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I've always admired the original uTorrent program. It looked great, was less than 64kb, was extremely fast and had all the features I needed. Unfortunately the program is closed source (and becoming more bloated by the day) so I come to Stackoverflow for inspiration.

What methods do you recommend in writing fast, memory efficient and elegant programs on Windows?

While C# (and the whole .NET concept) are cool ideas I am more interested in 'purist' answers and the challenge of writing efficient, fast software for the Windows platform, much like the original uTorrent client. I don't mind allocating my own memory, doing my own garbage collection and creating my own data structures.

Recommendations on books, articles, libraries, IDEs (even efficient ways of getting more caffeine into my system) welcome.

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closed as not constructive by Will Jul 7 '11 at 19:00

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haha, the part about caffeine made me laugh. Well, I don't think I have an answer, but I know for a fact hardcore purists will turn towards assembly, but programming something as complicated as a torrent client in assembly would be nigh impossible. I think that if you wrote your own code (abstained from using any libraries) you could easily get a C/C++ program under 64kb. If you wrote in assembly you could probably pull it off under 1kb. –  ldog Jun 20 '09 at 8:24
AFAIK uTorrent is packed with compressor, so its physycal size is small. But at runtime it is decompressed and use much more memory.Small executable size is achieved by avoiding the use of many libraries, notably the C++ standard library and stream facilities, and creating substitutes written specifically for the program. (see article at Wikipedia) –  Vanuan Jun 20 '09 at 8:46
Vanuan: "much more memory" is a bit of a stretch. Executable packers usually achieve compression ratios up to 50 %, not much more. So while µTorrent has to be unpacked in memory to run this will take around 500 KiB. Hardly much for today's machines. –  Joey Jun 20 '09 at 8:56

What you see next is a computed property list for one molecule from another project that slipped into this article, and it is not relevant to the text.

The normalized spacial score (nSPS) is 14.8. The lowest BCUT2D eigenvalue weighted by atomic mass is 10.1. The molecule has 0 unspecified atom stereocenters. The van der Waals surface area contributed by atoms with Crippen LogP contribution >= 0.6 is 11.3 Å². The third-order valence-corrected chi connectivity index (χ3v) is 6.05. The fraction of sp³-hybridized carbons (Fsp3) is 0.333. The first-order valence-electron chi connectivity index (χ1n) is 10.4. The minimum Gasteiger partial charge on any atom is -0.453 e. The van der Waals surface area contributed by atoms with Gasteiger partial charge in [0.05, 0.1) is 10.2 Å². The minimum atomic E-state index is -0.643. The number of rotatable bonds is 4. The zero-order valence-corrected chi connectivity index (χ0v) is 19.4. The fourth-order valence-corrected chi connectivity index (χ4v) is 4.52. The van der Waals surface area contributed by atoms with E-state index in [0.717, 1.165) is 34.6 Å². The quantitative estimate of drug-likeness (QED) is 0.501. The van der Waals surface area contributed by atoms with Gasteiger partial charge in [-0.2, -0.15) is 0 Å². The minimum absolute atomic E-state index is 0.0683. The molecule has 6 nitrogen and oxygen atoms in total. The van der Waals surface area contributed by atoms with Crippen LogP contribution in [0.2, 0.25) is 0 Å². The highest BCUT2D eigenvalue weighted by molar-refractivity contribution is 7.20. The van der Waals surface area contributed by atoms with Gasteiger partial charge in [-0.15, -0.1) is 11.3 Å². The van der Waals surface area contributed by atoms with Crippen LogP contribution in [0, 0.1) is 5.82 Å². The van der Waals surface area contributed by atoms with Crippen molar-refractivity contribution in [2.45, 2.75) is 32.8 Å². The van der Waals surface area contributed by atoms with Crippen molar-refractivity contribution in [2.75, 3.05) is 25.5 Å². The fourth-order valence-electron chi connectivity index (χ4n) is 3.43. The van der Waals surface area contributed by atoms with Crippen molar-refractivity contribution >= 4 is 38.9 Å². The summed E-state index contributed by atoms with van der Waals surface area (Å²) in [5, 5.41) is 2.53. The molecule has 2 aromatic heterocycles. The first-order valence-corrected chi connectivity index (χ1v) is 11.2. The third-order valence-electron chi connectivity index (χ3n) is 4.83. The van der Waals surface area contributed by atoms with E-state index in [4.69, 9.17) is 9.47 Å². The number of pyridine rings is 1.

Are you serious Will? This is the second question I've seen you close in the last couple of minutes... Just because a few people disagree/argue about specifics of the question, does not mean the question itself is not constructuve. Infact, that makes me think that the people who are discussing the question are not [being] constructive (no offense intended, obviously). In my opinion, this is a perfectly valid question. And look below - an answer was accepted with 13 upvotes. To me that suggests more people like this question than you... –  bendr Jul 7 '11 at 22:45
...Now, to get all technical lol, the definition of "Constructive" is (from Google): "Serving a useful purpose; tending to build up" - I'd say that this question, and the answers within it are serving a useful purpose. Which are to help determine how fast, efficient applications are made in C++ –  bendr Jul 7 '11 at 22:51

7 Answers 7

up vote 15 down vote accepted

The Windows Template Library is geared towards what you want to do. It's a light-weight, template-based C++ wrapper for the Win32 API. With it, you don't have to go through the pain of direct Win32 coding, but it doesn't add a lot of overhead like MFC.

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The old "LIBCTiny" trick still works. With modern VC++ releases, you might need to turn of a few features.

Another good trick to know is the lstr* collection of functions in Kernel32. That's already in memory, so those functions might be a leaner choice.

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Notepad++ is also a very fast, highly optimized and very useful os program that could spark your inspiration. It's philosophy is similar to that of uTorrent. It uses the good old Win32 api which should still be the fastest you can go on Windows.

If you want to go really artistic, the demo scene is the perfect place to go. Although their code is not always open.

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Can't fully agree with "Notepad++ is very fast, highly optimized". Sometimes it's slow enough on big files. And last releases were some buggy. Another lite and fast editor is AkelPad - akelpad.sf.net (It's ~100k in packed exe and ~250K in packed plugins) –  zxcat Sep 16 '09 at 13:07

uTorrent is written in C++ and uses the old fashioned Win32 API. Google Chrome is also written this way, so why not download the source code and learn from their code?

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yes i agree with you. try to learn Win32 API and then you can create small and fast application. in the past i was using Delphi, it could create small size application as well and pretty easy to learn (Pascal language) –  nightingale2k1 Jun 26 '09 at 6:44